Sulawesi Scops-owl Otus manadensis


Taxonomic note
Subspecies kalidupae previously placed in Otus manadensis (del Hoyo and Collar 2014) but now transferred to O. magicus following O'Connell et al. (2020). O. manadensis, O. mendeni and O. sulaensis (del Hoyo and Collar 2014) were previously lumped as O. manadensis following Sibley and Monroe (1990, 1993). Probably closely related to O. elegans and O. collari, and until recently considered to include O. siaoensis (see related note/s), O. mendeni and O. sulaensis (see related note/s); these six appear to form a species-group. Classification and true affinities of Otus taxa in SE Asia, particularly island forms, highly complex, with relationship between present species and O. magicus not fully understood. Formerly treated as conspecific with O. magicus; has been considered to include O. beccarii. Recently listed as including O. elegans, perhaps in error. Sulu form sibutuensis, currently included in O. mantananensis, sometimes placed with present species. Monotypic.

Taxonomic source(s)
Handbook of the Birds of the World and BirdLife International. 2022. Handbook of the Birds of the World and BirdLife International digital checklist of the birds of the world. Version 7. Available at:

IUCN Red list criteria met and history
Red List criteria met
Critically Endangered Endangered Vulnerable
- - -

Red List history
Year Category Criteria
2022 Least Concern
Species attributes

Migratory status not a migrant Forest dependency High
Land mass type Average mass -

Estimate Data quality
Extent of Occurrence breeding/resident (km2) 430,000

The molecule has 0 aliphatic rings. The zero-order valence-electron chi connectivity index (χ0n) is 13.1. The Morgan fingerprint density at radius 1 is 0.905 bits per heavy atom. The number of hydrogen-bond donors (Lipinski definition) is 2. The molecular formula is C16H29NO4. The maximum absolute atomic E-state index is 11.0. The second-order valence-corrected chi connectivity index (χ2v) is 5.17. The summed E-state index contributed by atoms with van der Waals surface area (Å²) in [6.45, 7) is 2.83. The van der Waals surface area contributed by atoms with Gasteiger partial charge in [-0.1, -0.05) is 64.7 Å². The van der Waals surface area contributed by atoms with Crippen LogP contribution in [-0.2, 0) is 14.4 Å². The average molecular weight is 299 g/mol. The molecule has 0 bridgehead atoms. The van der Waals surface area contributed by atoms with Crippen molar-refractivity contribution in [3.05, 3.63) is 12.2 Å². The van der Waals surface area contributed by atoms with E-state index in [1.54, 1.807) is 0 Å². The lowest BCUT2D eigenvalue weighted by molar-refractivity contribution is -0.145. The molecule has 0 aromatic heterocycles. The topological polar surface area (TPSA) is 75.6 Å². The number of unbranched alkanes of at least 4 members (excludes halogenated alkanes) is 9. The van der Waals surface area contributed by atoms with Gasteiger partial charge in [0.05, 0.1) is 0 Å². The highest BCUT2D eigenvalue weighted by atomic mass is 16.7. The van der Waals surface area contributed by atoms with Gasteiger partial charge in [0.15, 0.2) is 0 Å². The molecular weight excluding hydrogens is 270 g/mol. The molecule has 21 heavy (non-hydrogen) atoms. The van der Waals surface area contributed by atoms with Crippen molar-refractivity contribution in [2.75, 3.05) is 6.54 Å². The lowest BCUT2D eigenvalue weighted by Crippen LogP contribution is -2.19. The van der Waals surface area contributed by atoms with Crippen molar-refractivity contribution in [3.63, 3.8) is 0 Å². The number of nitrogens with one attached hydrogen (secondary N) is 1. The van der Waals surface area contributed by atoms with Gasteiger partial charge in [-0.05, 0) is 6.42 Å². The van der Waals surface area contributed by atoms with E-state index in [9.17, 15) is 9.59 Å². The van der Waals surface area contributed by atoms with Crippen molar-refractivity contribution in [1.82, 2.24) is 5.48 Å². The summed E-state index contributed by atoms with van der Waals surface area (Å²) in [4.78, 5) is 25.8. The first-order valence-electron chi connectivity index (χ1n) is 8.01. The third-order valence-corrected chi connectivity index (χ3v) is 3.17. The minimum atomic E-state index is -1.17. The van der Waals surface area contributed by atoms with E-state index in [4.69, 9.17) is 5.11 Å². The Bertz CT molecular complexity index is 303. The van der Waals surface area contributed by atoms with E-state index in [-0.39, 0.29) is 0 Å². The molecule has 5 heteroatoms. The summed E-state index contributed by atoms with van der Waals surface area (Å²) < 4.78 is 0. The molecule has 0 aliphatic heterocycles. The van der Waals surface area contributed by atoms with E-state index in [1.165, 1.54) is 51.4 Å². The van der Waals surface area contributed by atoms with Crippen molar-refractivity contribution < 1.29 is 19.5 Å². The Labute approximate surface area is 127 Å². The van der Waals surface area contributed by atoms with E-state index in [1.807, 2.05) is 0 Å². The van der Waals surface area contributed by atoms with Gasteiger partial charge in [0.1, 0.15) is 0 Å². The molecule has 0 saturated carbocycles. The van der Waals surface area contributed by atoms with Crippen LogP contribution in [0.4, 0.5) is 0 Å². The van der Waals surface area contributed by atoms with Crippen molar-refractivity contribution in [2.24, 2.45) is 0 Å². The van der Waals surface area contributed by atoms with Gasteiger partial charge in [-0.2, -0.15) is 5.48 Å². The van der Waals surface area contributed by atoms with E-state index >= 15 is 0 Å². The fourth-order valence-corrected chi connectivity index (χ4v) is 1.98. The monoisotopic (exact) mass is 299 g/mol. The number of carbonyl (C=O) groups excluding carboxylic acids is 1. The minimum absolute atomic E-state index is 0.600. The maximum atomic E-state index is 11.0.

Number of locations -
Severely Fragmented -
Population and trend
Value Data quality Derivation Year of estimate
No. of mature individuals unknown not applicable not applicable 0
Population trend Decreasing suspected -
Decline (3 years/1 generation past) - - -
Decline (5 years/1 generation past) - - -
Decline (10 years/1 generation past) - - -
Decline (10 years/3 generation future) 1-9 - - -
Decline (10 years/3 generation past and future) 1-9 - - -
Number of subpopulations 2-5 - - -
Percentage in largest subpopulation 95-99 - - -

Population justification: The global population size has not been quantified, but the species is reported to be common and widespread (del Hoyo et al. 1999, Eaton et al. 2021) and this is supported by citizen science data (eBird 2022).

Trend justification: The population is suspected of declining slowly owing to slow rates of forest cover loss in its range, equivalent to c.5% in the ten years to 2021 (Global Forest Watch 2022, based on data from Hansen et al. [2013] and methods disclosed therein). The species is however tolerant of habitat degradation, and therefore ongoing declines are suspected of being between 1 and 9% over ten years.

Country/territory distribution
Country/Territory Occurrence status Presence Resident Breeding Non-breeding Passage
Indonesia N Extant Yes

Important Bird and Biodiversity Areas (IBA)
Country/Territory IBA Name

Habitats & altitude
Habitat (level 1) Habitat (level 2) Importance Occurrence
Forest Subtropical/Tropical Moist Lowland suitable resident
Forest Subtropical/Tropical Moist Montane suitable resident
Shrubland Subtropical/Tropical Moist suitable resident
Altitude 0 - 2500 m Occasional altitudinal limits  

Recommended citation
BirdLife International (2023) Species factsheet: Otus manadensis. Downloaded from on 08/02/2023. Recommended citation for factsheets for more than one species: BirdLife International (2023) IUCN Red List for birds. Downloaded from on 08/02/2023.